Wednesday, 10 April 2013

Confused by the 'new norm'

by Mark Corney 

The Coalition wants 'apprenticeships or university to become the new norm for young people leaving school'. Apart from the reference to a 'new norm' this statement of education and skills policy is little different to that of the last Labour Government. 

The problem is that this formulation of policy is as confusing today as it was then. To grasp the confusion it is best to start at the end on this occasion and 'young people and leaving school' are uncomfortable bedfellows. 

Leaving school could refer to 14, 16 or 18 year olds. From this September, 14 year olds can leave school and study full-time at FE colleges. Again, 16 year olds can leave school to study full time at colleges and most young people do exactly that. Hence, more 18 year olds leave colleges than schools after completing their further education.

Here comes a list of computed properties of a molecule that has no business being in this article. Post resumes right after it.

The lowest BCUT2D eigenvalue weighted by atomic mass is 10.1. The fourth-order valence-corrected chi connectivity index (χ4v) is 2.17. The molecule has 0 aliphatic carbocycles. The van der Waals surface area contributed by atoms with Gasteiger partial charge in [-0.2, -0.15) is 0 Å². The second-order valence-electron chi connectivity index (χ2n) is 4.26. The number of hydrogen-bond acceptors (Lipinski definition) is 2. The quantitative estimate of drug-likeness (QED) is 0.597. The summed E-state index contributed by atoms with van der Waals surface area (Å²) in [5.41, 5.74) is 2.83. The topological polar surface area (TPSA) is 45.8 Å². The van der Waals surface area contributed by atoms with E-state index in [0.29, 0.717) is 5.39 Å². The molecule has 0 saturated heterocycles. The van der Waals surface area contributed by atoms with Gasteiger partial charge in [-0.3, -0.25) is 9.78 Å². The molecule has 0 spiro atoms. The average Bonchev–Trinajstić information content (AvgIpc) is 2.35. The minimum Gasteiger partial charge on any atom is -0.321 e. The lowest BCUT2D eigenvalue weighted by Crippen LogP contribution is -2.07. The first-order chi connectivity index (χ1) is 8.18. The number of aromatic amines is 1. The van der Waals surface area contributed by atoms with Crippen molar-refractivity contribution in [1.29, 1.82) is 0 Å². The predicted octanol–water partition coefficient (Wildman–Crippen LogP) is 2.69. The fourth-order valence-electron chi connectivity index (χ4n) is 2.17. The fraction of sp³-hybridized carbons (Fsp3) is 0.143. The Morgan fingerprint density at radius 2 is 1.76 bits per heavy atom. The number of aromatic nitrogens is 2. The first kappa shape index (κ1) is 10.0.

Depending upon the age of young people the 'new norm' of apprenticeships and university is largely irrelevant. At 14, apprenticeships are no longer available and the number in full time higher education can be counted on one hand. So the 'norm' is a choice between full-time school and college. 

Between 16 and 17, only 5% of the entire cohort gain jobs with apprenticeships and less than 1% enter full-time higher education. So the 'norm' is a choice between full-time school and college which is unlikely to change because employers are offering fewer and fewer 16 and 17 year olds jobs with apprentices. 

It is only at 18 that the choice is between apprenticeships and full-time higher education. Employers are more willing to recruit 18 year olds into apprenticeships after a period in further education at school and colleges. Equally, 18 is the peak recruitment year into full-time higher education. 

In reality the 'new norm' of apprenticeships or university' refers to young adults aged 18 and over. What the Coalition Government is really saying is that '18 year olds starting an apprenticeship or university should be the new norm'. Then a rational policy debate can take place on the additional options needed when there are insufficient places in full time higher education or jobs with apprenticeships for every 18 year old.

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